"Our lives begin to end, the day we become silent about things that matter."
- Dr. Martin Luther King Jr.
Light Pollution - the Big Picture
Light pollution, the excessive or inappropriate use of artificial light, effects us is so many adverse ways. It can have serious environmental consequences for humans, wildlife, and our climate and hinder the science of astronomy. Light pollution is a side effect of industrial civilization. The fact is that much outdoor lighting used at night is inefficient, overly bright, poorly targeted, improperly shielded, and, in many cases, completely unnecessary.
Light pollution has become so prevalent that a study documented in 2016, named "New World Atlas of Artificial Night Sky Brightness," showed that 80% of Americans can’t see the Milky Way from their homes (Falchi, F. et al, 2016). In Europe and the United States, 99% of the public can't experience a night sky without some artificial light in it. Light pollution is increasing world-wide at a rate of about 2% per year. In U.S. cities, this rate is as much as 6% per year. The image above shows trends in light pollution since the 1950's and projects it out into the near future. At the time this image was created, the rate of increase was less than recently determined.
Light pollution levels are classified by the Bortle scale, which measures the brightness of the night sky and how well the stars can be seen. It runs from 1 (excellent dark sky) to 9 (inner-city sky). In Oregon we are quite fortunate and have a very large area in the central and southeastern part of the state that is one of the darkest areas in the country. It has a Bortle Class rating of 1. Please refer to the map below. The dark blue indicates the areas of the country that have "pristine night skies" (Bortle 1 and 2).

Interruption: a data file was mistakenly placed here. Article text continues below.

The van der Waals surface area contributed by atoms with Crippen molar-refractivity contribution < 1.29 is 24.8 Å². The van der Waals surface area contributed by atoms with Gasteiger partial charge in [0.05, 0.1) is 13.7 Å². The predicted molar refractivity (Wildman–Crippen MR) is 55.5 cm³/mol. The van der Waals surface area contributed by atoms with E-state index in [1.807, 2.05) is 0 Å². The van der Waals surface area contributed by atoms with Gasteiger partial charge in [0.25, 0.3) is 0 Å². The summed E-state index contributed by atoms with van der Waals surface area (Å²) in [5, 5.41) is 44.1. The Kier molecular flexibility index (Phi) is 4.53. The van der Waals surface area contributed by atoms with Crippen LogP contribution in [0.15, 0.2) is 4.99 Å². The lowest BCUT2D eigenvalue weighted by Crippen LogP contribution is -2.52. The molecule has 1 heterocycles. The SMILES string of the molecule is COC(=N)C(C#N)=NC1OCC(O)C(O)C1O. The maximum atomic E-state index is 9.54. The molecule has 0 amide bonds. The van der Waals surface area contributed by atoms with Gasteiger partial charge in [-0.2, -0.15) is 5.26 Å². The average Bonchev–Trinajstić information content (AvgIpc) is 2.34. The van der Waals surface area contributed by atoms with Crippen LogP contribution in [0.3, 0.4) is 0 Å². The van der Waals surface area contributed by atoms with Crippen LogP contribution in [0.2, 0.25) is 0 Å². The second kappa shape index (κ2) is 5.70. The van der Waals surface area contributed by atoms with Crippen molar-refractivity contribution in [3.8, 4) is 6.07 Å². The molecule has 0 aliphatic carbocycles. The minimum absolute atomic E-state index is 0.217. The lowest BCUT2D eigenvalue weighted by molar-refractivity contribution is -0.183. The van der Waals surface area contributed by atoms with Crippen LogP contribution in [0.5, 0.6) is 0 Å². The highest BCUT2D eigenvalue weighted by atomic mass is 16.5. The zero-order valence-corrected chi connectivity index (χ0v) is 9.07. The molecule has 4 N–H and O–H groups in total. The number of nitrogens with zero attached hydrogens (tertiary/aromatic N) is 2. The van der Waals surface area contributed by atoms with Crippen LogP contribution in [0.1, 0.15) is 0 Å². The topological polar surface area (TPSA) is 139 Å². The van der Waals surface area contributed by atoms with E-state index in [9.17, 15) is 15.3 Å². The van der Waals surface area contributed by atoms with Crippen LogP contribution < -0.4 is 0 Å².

Light pollution from cities and suburbs encroaches into nearby rural communities. To protect the magnificent dark skies of Oregon, we need to address light pollution from population centers as well as from within the rural areas themselves. Some think that the skies in our large cities of Portland, Eugene, Salem, etc. are never going to improve and will only get worse and ask "why bother?" Consider this: the City of Tuscon, AZ is similar in population to Portland, yet on any clear night city residents out in the fringes of the city are able to see the Milky Way. It wasn't always the case. How did they do it? They conducted community outreach and they instituted outdoor light rules and policies that provide for energy-efficient, well-designed lighting that provides both safety for its residents and protects the night sky. At IDA we say "Dark Skies, not Dark Ground."
How Does Light Pollution Effect Us?
Light pollution effects humans and nature in many ways, including:
1) Light pollution disrupts our Health by disrupting our circadian rhythm, it increases our risks for obesity, depression, sleep disorders, diabetes, breast cancer and more.
2) Light pollution is a HUGE Energy Waste. IDA estimates that least 30 percent of all outdoor lighting in the U.S. alone is wasted, mostly by lights that aren’t shielded. That adds up to $3.3 billion and the release of 21 million tons of carbon dioxide per year! To offset all that carbon dioxide, we’d have to plant 875 million trees annually.
3) Light pollution has effected our Night Sky Heritage. Our dark sky inspired science, religion, philosophy, art and literature. The natural night sky is our common and universal heritage, yet it's becoming unknown to the newest generations.
4) Light pollution is effecting Wildlife and Ecosystems. Plants and animals depend on Earth’s daily cycle of light and dark rhythm to govern life-sustaining behaviors such as reproduction, nourishment, sleep and protection from predators. Humans have radically disrupted this cycle by lighting up the night. Numerous studies indicate negative and deadly effects on many creatures, including amphibians, birds, mammal, insects, and plants.